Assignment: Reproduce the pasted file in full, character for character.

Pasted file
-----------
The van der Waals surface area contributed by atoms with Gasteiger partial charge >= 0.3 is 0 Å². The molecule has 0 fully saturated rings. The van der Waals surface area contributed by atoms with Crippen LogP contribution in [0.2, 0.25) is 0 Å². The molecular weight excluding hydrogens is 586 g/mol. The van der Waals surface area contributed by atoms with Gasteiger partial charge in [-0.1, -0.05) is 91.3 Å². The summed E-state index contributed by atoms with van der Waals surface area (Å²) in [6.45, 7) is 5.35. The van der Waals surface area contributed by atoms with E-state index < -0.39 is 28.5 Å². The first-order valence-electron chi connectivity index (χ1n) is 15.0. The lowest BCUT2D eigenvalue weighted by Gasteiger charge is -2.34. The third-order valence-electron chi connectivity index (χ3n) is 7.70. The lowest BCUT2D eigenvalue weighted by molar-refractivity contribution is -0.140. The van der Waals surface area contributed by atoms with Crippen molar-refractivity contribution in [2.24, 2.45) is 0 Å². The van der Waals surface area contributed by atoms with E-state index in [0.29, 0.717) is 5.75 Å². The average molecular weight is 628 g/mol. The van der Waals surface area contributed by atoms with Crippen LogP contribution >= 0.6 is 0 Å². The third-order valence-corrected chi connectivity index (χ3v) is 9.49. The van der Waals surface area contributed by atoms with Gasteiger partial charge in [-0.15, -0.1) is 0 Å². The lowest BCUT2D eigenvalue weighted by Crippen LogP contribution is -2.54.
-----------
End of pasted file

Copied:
The van der Waals surface area contributed by atoms with Gasteiger partial charge >= 0.3 is 0 Å². The molecule has 0 fully saturated rings. The van der Waals surface area contributed by atoms with Crippen LogP contribution in [0.2, 0.25) is 0 Å². The molecular weight excluding hydrogens is 586 g/mol. The van der Waals surface area contributed by atoms with Gasteiger partial charge in [-0.1, -0.05) is 91.3 Å². The summed E-state index contributed by atoms with van der Waals surface area (Å²) in [6.45, 7) is 5.35. The van der Waals surface area contributed by atoms with E-state index < -0.39 is 28.5 Å². The first-order valence-electron chi connectivity index (χ1n) is 15.0. The lowest BCUT2D eigenvalue weighted by Gasteiger charge is -2.34. The third-order valence-electron chi connectivity index (χ3n) is 7.70. The lowest BCUT2D eigenvalue weighted by molar-refractivity contribution is -0.140. The van der Waals surface area contributed by atoms with Crippen molar-refractivity contribution in [2.24, 2.45) is 0 Å². The van der Waals surface area contributed by atoms with E-state index in [0.29, 0.717) is 5.75 Å². The average molecular weight is 628 g/mol. The van der Waals surface area contributed by atoms with Crippen LogP contribution >= 0.6 is 0 Å². The third-order valence-corrected chi connectivity index (χ3v) is 9.49. The van der Waals surface area contributed by atoms with Gasteiger partial charge in [-0.15, -0.1) is 0 Å². The lowest BCUT2D eigenvalue weighted by Crippen LogP contribution is -2.54.